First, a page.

A Lack of Intensity?

Vikings players and coaches were questioned alike on Monday about a perceived lack of effort and intensity from the team during its 34-0 blowout against the Packers.

Whatever the reason, there are some indications that the Minnesota Vikings were either unprepared or just simply outdone in the intensity level in a 34-0 loss to the Green Bay Packers Sunday.

"If my team wasn't ready and I didn't have them ready, then I am going to take responsibility for that. It's my fault," Vikings coach Brad Childress said Sunday after the loss.

There are varying opinions on exactly what went wrong, but there is no question that a lot of things contributed to the worst loss to the Packers in the series history, and the first time the Vikings have been held scoreless against the Packers since the two teams started playing each other in Minnesota's inaugural season of 1961.

One theory suggests that the players' effort was lacking after they disagreed with the organization's initial decision to dock wide receiver Troy Williamson one week's pay for missing the previous game against the San Diego Chargers, a 35-17 win for Minnesota. Williamson took nine days off to tend to arrangements for his grandmother's funeral, and the team initially decided to withhold his pay for missing that game. After taking a beating from local and national media and then meeting with his player advisory council, Childress and the Vikings reversed their decision and decided to pay Williamson, who said through his agent that he will donate the roughly $25,000 to a charity in memory of his grandmother.

Childress was asked Monday if that whole episode might have been a reason for the Vikings' Lambeau Field letdown.

"I have to take it as the Minnesota Vikings and I am the head coach and if I had something to do with that, then it sits squarely on my shoulders, but hard for me to answer that. You would probably have to ask those guys in the locker room that," Childress said. "I would just say that I didn't see us play at the level that we played at the week before."

The Chargers win was a stunner on the other side of the win-loss equation. The Vikings entered that game with a 2-5 record and the Chargers were a winning team on a roll. Minnesota's convincing win against the Chargers shot renewed possibilities into the season, as the team started to believe it might have a shot at the playoffs in a confusing NFC postseason picture at the halfway point of the season.

However, the Vikings' follow-up performance against the Packers left a lot to be desired.

"Our energy level just didn't seem the same. It's like that when you go on the road sometimes, and we've got to find a way to match that energy of playing at home with the crowd," wide receiver Bobby Wade said. "We've got to find a way to grind through mistakes and trials throughout the games. Offensively, from my standpoint, we just weren't able to compete and they scored points on us. I always talk about that, but we've got to find a way to compete with teams that score points."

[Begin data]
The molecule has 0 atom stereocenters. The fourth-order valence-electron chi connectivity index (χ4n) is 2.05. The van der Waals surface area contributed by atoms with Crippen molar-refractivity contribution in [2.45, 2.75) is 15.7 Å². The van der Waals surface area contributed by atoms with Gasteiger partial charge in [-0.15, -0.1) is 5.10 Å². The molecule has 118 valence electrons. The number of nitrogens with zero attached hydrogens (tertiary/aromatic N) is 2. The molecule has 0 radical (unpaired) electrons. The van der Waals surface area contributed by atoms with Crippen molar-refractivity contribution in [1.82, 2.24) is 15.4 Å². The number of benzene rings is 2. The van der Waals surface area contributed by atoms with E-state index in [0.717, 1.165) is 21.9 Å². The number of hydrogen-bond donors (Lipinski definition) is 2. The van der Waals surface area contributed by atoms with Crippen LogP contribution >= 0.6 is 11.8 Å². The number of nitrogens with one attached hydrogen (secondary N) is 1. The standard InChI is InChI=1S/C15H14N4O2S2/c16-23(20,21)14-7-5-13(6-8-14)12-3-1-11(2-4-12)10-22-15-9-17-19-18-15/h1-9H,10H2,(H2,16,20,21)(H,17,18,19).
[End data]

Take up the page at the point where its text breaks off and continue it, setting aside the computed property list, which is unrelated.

Most teams do score points, so the Vikings' shutout against the Packers was rare – the first time the Vikings have been held scoreless since 1991 – three coaching staffs ago.

Asked if he thought the Packers brought more intensity to the game, Wade said: "There is no doubt that they came ready to play. … Obviously, I think this team plays with a lot of effort and a lot of heart, but I don't know what it was really. I would say just execution. We've got to find a way to execute."

Cornerback Marcus McCauley, who was making the fifth start of his rookie season (this time for an injured Antoine Winfield), admitted that he made some mistakes against quarterback Brett Favre, but he wasn't so sure the Vikings' lackluster performance was due to a lack of intensity.

"It's easier to say that they've got more intensity when they're winning. It's hard to say we were really in the game because we didn't get close to scoring – they would just run up and down the field on us," McCauley said, then added that the Packers "definitely played with some intensity."

Coming off a big win against the Chargers, in which rookie running back Adrian Peterson set an NFL single-game mark for the most rushing yards (296), many were expecting a better showing out of the Vikings against a normally heated division rivalry.

"I think that would be a fair assumption to make," Childress said. "It wasn't as if we sat back and just assumed that that was going to happen. We had a good week of practice and we just didn't get it out there on Sunday."

The loss dropped Childress' record to 0-4 against the Packers, who hired Mike McCarthy after the Vikings hired Childress during the 2006 offseason.

"I don't believe we played with the intensity that we played with the week before on either side of the football," Childress said.

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